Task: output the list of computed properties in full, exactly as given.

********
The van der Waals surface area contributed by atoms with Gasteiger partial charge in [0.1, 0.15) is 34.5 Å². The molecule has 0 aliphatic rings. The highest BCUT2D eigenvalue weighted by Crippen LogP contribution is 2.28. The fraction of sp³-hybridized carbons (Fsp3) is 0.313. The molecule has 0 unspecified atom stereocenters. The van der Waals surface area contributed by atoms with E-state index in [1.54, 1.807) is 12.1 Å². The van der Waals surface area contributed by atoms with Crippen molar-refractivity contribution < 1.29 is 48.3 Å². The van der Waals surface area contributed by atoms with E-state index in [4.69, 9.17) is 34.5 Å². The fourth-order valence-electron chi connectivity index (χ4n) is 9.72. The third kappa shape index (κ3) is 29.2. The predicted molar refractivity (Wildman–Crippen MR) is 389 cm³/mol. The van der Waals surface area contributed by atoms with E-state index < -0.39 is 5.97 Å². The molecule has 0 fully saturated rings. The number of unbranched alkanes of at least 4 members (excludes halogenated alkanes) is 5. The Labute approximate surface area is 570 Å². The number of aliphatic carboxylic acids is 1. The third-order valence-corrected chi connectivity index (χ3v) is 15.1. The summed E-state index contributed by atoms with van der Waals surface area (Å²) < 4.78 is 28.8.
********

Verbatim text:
The van der Waals surface area contributed by atoms with Gasteiger partial charge in [0.1, 0.15) is 34.5 Å². The molecule has 0 aliphatic rings. The highest BCUT2D eigenvalue weighted by Crippen LogP contribution is 2.28. The fraction of sp³-hybridized carbons (Fsp3) is 0.313. The molecule has 0 unspecified atom stereocenters. The van der Waals surface area contributed by atoms with E-state index in [1.54, 1.807) is 12.1 Å². The van der Waals surface area contributed by atoms with Crippen molar-refractivity contribution < 1.29 is 48.3 Å². The van der Waals surface area contributed by atoms with E-state index in [4.69, 9.17) is 34.5 Å². The fourth-order valence-electron chi connectivity index (χ4n) is 9.72. The third kappa shape index (κ3) is 29.2. The predicted molar refractivity (Wildman–Crippen MR) is 389 cm³/mol. The van der Waals surface area contributed by atoms with E-state index < -0.39 is 5.97 Å². The molecule has 0 fully saturated rings. The number of unbranched alkanes of at least 4 members (excludes halogenated alkanes) is 5. The Labute approximate surface area is 570 Å². The number of aliphatic carboxylic acids is 1. The third-order valence-corrected chi connectivity index (χ3v) is 15.1. The summed E-state index contributed by atoms with van der Waals surface area (Å²) < 4.78 is 28.8.